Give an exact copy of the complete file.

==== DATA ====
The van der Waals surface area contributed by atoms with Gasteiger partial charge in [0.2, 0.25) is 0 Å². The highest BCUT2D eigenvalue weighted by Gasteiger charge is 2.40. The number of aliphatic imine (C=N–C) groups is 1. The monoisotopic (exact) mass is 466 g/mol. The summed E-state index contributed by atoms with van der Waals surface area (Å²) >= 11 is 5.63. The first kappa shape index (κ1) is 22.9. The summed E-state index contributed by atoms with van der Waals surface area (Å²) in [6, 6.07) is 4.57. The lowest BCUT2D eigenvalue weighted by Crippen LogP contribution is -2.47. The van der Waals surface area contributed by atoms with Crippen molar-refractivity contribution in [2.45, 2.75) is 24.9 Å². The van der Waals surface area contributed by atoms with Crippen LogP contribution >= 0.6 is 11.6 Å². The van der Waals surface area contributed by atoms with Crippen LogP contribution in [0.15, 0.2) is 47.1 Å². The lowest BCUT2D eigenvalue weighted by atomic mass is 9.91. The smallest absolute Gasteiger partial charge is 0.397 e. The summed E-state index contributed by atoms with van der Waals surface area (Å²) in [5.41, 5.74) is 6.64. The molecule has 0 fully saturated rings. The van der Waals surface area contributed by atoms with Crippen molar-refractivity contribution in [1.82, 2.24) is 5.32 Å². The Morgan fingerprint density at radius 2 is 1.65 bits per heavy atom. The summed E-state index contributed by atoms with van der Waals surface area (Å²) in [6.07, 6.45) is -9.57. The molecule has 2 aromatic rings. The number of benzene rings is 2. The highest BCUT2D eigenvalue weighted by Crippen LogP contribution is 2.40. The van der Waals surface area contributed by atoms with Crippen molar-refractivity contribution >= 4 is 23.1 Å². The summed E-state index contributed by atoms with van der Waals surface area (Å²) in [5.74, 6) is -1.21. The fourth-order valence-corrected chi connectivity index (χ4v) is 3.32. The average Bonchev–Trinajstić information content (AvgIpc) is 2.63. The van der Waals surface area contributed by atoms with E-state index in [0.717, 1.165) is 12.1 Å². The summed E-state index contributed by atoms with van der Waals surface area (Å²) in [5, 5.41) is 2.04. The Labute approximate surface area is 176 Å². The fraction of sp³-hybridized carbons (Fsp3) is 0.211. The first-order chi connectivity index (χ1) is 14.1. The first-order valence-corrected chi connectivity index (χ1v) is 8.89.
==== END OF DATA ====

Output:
The van der Waals surface area contributed by atoms with Gasteiger partial charge in [0.2, 0.25) is 0 Å². The highest BCUT2D eigenvalue weighted by Gasteiger charge is 2.40. The number of aliphatic imine (C=N–C) groups is 1. The monoisotopic (exact) mass is 466 g/mol. The summed E-state index contributed by atoms with van der Waals surface area (Å²) >= 11 is 5.63. The first kappa shape index (κ1) is 22.9. The summed E-state index contributed by atoms with van der Waals surface area (Å²) in [6, 6.07) is 4.57. The lowest BCUT2D eigenvalue weighted by Crippen LogP contribution is -2.47. The van der Waals surface area contributed by atoms with Crippen molar-refractivity contribution in [2.45, 2.75) is 24.9 Å². The van der Waals surface area contributed by atoms with Crippen LogP contribution >= 0.6 is 11.6 Å². The van der Waals surface area contributed by atoms with Crippen LogP contribution in [0.15, 0.2) is 47.1 Å². The lowest BCUT2D eigenvalue weighted by atomic mass is 9.91. The smallest absolute Gasteiger partial charge is 0.397 e. The summed E-state index contributed by atoms with van der Waals surface area (Å²) in [5.41, 5.74) is 6.64. The molecule has 0 fully saturated rings. The van der Waals surface area contributed by atoms with Crippen molar-refractivity contribution in [1.82, 2.24) is 5.32 Å². The Morgan fingerprint density at radius 2 is 1.65 bits per heavy atom. The summed E-state index contributed by atoms with van der Waals surface area (Å²) in [6.07, 6.45) is -9.57. The molecule has 2 aromatic rings. The number of benzene rings is 2. The highest BCUT2D eigenvalue weighted by Crippen LogP contribution is 2.40. The van der Waals surface area contributed by atoms with Crippen molar-refractivity contribution >= 4 is 23.1 Å². The summed E-state index contributed by atoms with van der Waals surface area (Å²) in [5.74, 6) is -1.21. The fourth-order valence-corrected chi connectivity index (χ4v) is 3.32. The average Bonchev–Trinajstić information content (AvgIpc) is 2.63. The van der Waals surface area contributed by atoms with E-state index in [0.717, 1.165) is 12.1 Å². The summed E-state index contributed by atoms with van der Waals surface area (Å²) in [5, 5.41) is 2.04. The Labute approximate surface area is 176 Å². The fraction of sp³-hybridized carbons (Fsp3) is 0.211. The first-order chi connectivity index (χ1) is 14.1. The first-order valence-corrected chi connectivity index (χ1v) is 8.89.